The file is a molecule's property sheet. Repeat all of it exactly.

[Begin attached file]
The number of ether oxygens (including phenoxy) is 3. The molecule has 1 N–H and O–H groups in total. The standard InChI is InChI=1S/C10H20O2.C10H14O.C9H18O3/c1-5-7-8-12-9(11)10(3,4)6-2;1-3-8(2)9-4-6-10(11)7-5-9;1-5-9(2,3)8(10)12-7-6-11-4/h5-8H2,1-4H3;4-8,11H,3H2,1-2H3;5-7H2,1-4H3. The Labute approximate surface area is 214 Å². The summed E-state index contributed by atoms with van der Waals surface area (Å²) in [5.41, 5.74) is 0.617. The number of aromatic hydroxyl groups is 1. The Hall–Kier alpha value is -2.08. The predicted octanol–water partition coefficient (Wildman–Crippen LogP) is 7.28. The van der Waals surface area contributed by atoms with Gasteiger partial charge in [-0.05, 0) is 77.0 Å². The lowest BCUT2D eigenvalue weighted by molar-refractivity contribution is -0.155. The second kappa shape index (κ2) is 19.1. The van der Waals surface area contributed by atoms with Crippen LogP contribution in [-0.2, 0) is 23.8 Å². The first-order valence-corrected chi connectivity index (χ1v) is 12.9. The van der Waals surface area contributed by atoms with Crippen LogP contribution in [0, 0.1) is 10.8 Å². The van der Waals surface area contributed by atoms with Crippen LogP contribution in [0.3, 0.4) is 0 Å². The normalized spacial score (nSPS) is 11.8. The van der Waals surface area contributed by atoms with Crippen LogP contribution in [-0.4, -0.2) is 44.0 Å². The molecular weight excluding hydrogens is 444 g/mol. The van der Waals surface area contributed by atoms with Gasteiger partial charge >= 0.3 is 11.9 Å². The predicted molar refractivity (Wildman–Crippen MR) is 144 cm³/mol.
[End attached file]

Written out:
The number of ether oxygens (including phenoxy) is 3. The molecule has 1 N–H and O–H groups in total. The standard InChI is InChI=1S/C10H20O2.C10H14O.C9H18O3/c1-5-7-8-12-9(11)10(3,4)6-2;1-3-8(2)9-4-6-10(11)7-5-9;1-5-9(2,3)8(10)12-7-6-11-4/h5-8H2,1-4H3;4-8,11H,3H2,1-2H3;5-7H2,1-4H3. The Labute approximate surface area is 214 Å². The summed E-state index contributed by atoms with van der Waals surface area (Å²) in [5.41, 5.74) is 0.617. The number of aromatic hydroxyl groups is 1. The Hall–Kier alpha value is -2.08. The predicted octanol–water partition coefficient (Wildman–Crippen LogP) is 7.28. The van der Waals surface area contributed by atoms with Gasteiger partial charge in [-0.05, 0) is 77.0 Å². The lowest BCUT2D eigenvalue weighted by molar-refractivity contribution is -0.155. The second kappa shape index (κ2) is 19.1. The van der Waals surface area contributed by atoms with Crippen LogP contribution in [-0.2, 0) is 23.8 Å². The first-order valence-corrected chi connectivity index (χ1v) is 12.9. The van der Waals surface area contributed by atoms with Crippen LogP contribution in [0, 0.1) is 10.8 Å². The van der Waals surface area contributed by atoms with Crippen LogP contribution in [0.3, 0.4) is 0 Å². The normalized spacial score (nSPS) is 11.8. The van der Waals surface area contributed by atoms with Crippen LogP contribution in [-0.4, -0.2) is 44.0 Å². The molecular weight excluding hydrogens is 444 g/mol. The van der Waals surface area contributed by atoms with Gasteiger partial charge >= 0.3 is 11.9 Å². The predicted molar refractivity (Wildman–Crippen MR) is 144 cm³/mol.